A Cycle of Violence: Hmong Refugees, Household Decisions, Economic Transnationalism, and Identities
- Author(s): Xiong, Chia
- Advisor(s): Golash-Boza, Tanya
- et al.
The question of citizenship and belonging continues to be important in an era of mass displacement as a result of violence and conflict. This dissertation is an interdisciplinary approach in examining the question of belonging and citizenship for war refugees. I examine how war refugees belong and do not belong in different periods: from the journey to “refuge,” in the refugee camps, and the current resettled country. Each chapter in this dissertation addresses a specific question. In Chapter Two, I ask, how do gender and age shape refugee journeys? Chapter Three addresses the question, how does time shape refugees’ participation in economic transnationalism? And Chapter Four addresses the question, how does previous war experience (captured through refugee identity) in conjunction with current experiences (legal status, view on America/n) shape belonging (ethnic and racial identities)?
The Hmong from Laos makes a good case study because they have been in the U.S. for four decades. Their duration in the U.S. is long enough that they can take on new legal statuses but recent enough that they can still recall war experiences. The study consists of a total of 50 semi-structured life history interviews with refugee adult children and refugee parents. Adult children refer to participants who were children during the war or lived in refugee camps, and at the time of the study are adults.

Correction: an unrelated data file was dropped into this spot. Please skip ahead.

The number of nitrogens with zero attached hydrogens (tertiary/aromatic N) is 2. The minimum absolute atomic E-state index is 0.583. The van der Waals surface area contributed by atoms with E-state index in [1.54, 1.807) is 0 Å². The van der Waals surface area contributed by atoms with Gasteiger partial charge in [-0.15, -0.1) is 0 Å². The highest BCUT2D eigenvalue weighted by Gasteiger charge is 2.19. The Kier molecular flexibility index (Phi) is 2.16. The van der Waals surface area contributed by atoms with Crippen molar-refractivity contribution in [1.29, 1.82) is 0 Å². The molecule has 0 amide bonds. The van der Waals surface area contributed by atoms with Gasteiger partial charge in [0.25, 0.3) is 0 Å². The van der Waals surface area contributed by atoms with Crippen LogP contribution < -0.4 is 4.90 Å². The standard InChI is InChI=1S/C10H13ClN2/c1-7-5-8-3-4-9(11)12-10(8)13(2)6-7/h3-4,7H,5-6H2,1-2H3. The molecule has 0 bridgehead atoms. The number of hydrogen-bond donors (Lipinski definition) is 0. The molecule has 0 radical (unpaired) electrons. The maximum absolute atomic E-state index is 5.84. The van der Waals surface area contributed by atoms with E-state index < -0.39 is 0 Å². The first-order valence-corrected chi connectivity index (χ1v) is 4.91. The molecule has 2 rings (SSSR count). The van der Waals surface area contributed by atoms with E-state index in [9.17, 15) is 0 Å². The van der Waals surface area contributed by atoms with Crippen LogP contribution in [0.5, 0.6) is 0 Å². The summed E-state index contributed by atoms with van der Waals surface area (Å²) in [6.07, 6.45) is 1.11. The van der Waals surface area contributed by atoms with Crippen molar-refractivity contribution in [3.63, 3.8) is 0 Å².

There are three main findings. One, gender and age shape the decisions during the journey to refuge in Thailand. Further, the new economic household decision theory can be expanded to examine refugees if the reasons for migration shift from economic incentives to interests in preserving human life. Two, transnationalism can also be used to understand refugee participation in the global economy through economic transnationalism, namely through sending goods to sell and remittances. I show that Hmong participated in the alternative global market by sending paj ntaub to sell in the United States. This economic transnationalism is made possible through what I consider involuntary transnational networks that consist of other refugees who are mostly kin. I argue that participation in the global economy occurs not only once the Hmong are in the resettled society, but even when they are residing in refugee camps. However, the commodification of the paj ntaub represents cultural violence that justifies the structural violence within the camps. Three, I find that refugee experiences of war continue to permeate into the present, shaping ethnic and racial identities. Specifically, identification with the refugee identity reflects the present attachment to previous war experiences. And detachment from the refugee identity is a coping mechanism to treating war experiences as something of the past. Participants coped with war experience differently, but most identified as Hmong as opposed to a hyphenated or American identity. Therefore, many respondents saw themselves as American citizens, but not as full Americans. I term this notion of simultaneous belonging and not belonging as social liminality. Finally, those who are too young to understand or recall the experiences of war identify more with a hyphenated or racial identity and never saw or no longer see themselves as refugees. Collectively, this dissertation underscores Hmong refugees’ belonging before they became refugees (in the journey to Thailand), when they are refugees (camps) and when they become citizens (in the U.S.).